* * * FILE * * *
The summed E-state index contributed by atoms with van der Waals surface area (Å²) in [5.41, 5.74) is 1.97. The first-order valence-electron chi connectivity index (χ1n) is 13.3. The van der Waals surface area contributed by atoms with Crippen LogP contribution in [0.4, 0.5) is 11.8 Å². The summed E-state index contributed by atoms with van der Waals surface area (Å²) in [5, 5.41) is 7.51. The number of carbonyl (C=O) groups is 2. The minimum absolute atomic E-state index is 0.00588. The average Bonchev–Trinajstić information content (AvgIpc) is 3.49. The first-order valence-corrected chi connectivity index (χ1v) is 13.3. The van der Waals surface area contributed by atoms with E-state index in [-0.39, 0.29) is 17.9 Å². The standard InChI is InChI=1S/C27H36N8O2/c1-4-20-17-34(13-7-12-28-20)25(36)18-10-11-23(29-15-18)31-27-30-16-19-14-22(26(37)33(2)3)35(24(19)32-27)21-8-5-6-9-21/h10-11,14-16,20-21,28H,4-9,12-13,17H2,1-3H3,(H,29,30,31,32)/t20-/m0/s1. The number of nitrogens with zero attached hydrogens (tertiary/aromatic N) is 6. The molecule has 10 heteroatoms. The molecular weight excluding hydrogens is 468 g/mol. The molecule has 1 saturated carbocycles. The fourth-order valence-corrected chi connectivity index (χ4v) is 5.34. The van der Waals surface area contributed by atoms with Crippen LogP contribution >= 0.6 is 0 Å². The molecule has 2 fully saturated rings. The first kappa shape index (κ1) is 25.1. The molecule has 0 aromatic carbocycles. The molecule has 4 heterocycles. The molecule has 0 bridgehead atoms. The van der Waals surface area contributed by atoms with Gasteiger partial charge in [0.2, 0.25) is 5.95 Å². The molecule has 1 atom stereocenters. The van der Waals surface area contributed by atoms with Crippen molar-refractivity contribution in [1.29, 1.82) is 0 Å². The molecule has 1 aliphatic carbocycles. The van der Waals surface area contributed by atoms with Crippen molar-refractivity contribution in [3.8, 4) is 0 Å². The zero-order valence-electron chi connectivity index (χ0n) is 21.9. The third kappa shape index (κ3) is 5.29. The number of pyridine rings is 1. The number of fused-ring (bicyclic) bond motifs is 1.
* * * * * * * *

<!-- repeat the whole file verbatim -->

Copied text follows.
The summed E-state index contributed by atoms with van der Waals surface area (Å²) in [5.41, 5.74) is 1.97. The first-order valence-electron chi connectivity index (χ1n) is 13.3. The van der Waals surface area contributed by atoms with Crippen LogP contribution in [0.4, 0.5) is 11.8 Å². The summed E-state index contributed by atoms with van der Waals surface area (Å²) in [5, 5.41) is 7.51. The number of carbonyl (C=O) groups is 2. The minimum absolute atomic E-state index is 0.00588. The average Bonchev–Trinajstić information content (AvgIpc) is 3.49. The first-order valence-corrected chi connectivity index (χ1v) is 13.3. The van der Waals surface area contributed by atoms with E-state index in [-0.39, 0.29) is 17.9 Å². The standard InChI is InChI=1S/C27H36N8O2/c1-4-20-17-34(13-7-12-28-20)25(36)18-10-11-23(29-15-18)31-27-30-16-19-14-22(26(37)33(2)3)35(24(19)32-27)21-8-5-6-9-21/h10-11,14-16,20-21,28H,4-9,12-13,17H2,1-3H3,(H,29,30,31,32)/t20-/m0/s1. The number of nitrogens with zero attached hydrogens (tertiary/aromatic N) is 6. The molecule has 10 heteroatoms. The molecular weight excluding hydrogens is 468 g/mol. The molecule has 1 saturated carbocycles. The fourth-order valence-corrected chi connectivity index (χ4v) is 5.34. The van der Waals surface area contributed by atoms with Crippen LogP contribution >= 0.6 is 0 Å². The molecule has 2 fully saturated rings. The first kappa shape index (κ1) is 25.1. The molecule has 0 aromatic carbocycles. The molecule has 4 heterocycles. The molecule has 0 bridgehead atoms. The van der Waals surface area contributed by atoms with Gasteiger partial charge in [0.2, 0.25) is 5.95 Å². The molecule has 1 atom stereocenters. The van der Waals surface area contributed by atoms with Crippen molar-refractivity contribution in [1.29, 1.82) is 0 Å². The molecule has 1 aliphatic carbocycles. The van der Waals surface area contributed by atoms with Crippen molar-refractivity contribution in [3.8, 4) is 0 Å². The zero-order valence-electron chi connectivity index (χ0n) is 21.9. The third kappa shape index (κ3) is 5.29. The number of pyridine rings is 1. The number of fused-ring (bicyclic) bond motifs is 1.